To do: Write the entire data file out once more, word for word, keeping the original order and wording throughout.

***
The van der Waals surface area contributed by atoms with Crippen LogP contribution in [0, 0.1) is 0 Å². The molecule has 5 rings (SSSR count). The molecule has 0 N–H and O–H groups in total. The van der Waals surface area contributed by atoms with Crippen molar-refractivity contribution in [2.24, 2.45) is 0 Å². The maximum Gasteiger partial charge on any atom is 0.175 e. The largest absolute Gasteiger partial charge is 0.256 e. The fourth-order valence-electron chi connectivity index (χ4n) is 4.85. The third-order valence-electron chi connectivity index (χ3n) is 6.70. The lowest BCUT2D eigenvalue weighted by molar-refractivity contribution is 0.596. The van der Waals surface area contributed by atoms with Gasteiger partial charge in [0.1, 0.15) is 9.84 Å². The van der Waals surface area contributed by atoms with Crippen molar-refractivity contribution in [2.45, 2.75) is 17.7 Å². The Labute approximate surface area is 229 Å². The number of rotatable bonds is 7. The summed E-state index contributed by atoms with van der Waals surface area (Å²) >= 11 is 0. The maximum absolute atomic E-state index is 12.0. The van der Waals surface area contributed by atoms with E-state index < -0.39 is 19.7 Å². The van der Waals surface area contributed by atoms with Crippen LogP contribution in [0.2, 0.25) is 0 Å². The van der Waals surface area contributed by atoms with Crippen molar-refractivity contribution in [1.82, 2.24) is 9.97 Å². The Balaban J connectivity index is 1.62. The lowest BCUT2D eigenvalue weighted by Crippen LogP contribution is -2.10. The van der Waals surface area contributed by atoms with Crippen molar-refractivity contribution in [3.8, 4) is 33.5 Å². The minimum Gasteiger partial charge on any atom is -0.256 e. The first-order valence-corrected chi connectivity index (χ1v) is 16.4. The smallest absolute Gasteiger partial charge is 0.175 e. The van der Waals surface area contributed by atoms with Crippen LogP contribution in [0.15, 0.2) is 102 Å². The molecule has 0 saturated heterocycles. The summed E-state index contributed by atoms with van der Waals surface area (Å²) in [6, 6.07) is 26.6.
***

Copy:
The van der Waals surface area contributed by atoms with Crippen LogP contribution in [0, 0.1) is 0 Å². The molecule has 5 rings (SSSR count). The molecule has 0 N–H and O–H groups in total. The van der Waals surface area contributed by atoms with Crippen molar-refractivity contribution in [2.24, 2.45) is 0 Å². The maximum Gasteiger partial charge on any atom is 0.175 e. The largest absolute Gasteiger partial charge is 0.256 e. The fourth-order valence-electron chi connectivity index (χ4n) is 4.85. The third-order valence-electron chi connectivity index (χ3n) is 6.70. The lowest BCUT2D eigenvalue weighted by molar-refractivity contribution is 0.596. The van der Waals surface area contributed by atoms with Gasteiger partial charge in [0.1, 0.15) is 9.84 Å². The van der Waals surface area contributed by atoms with Crippen molar-refractivity contribution in [2.45, 2.75) is 17.7 Å². The Labute approximate surface area is 229 Å². The number of rotatable bonds is 7. The summed E-state index contributed by atoms with van der Waals surface area (Å²) >= 11 is 0. The maximum absolute atomic E-state index is 12.0. The van der Waals surface area contributed by atoms with E-state index < -0.39 is 19.7 Å². The van der Waals surface area contributed by atoms with Crippen LogP contribution in [0.2, 0.25) is 0 Å². The van der Waals surface area contributed by atoms with Crippen molar-refractivity contribution in [1.82, 2.24) is 9.97 Å². The Balaban J connectivity index is 1.62. The lowest BCUT2D eigenvalue weighted by Crippen LogP contribution is -2.10. The van der Waals surface area contributed by atoms with Crippen molar-refractivity contribution in [3.8, 4) is 33.5 Å². The minimum Gasteiger partial charge on any atom is -0.256 e. The first-order valence-corrected chi connectivity index (χ1v) is 16.4. The smallest absolute Gasteiger partial charge is 0.175 e. The van der Waals surface area contributed by atoms with Crippen LogP contribution in [0.15, 0.2) is 102 Å². The molecule has 0 saturated heterocycles. The summed E-state index contributed by atoms with van der Waals surface area (Å²) in [6, 6.07) is 26.6.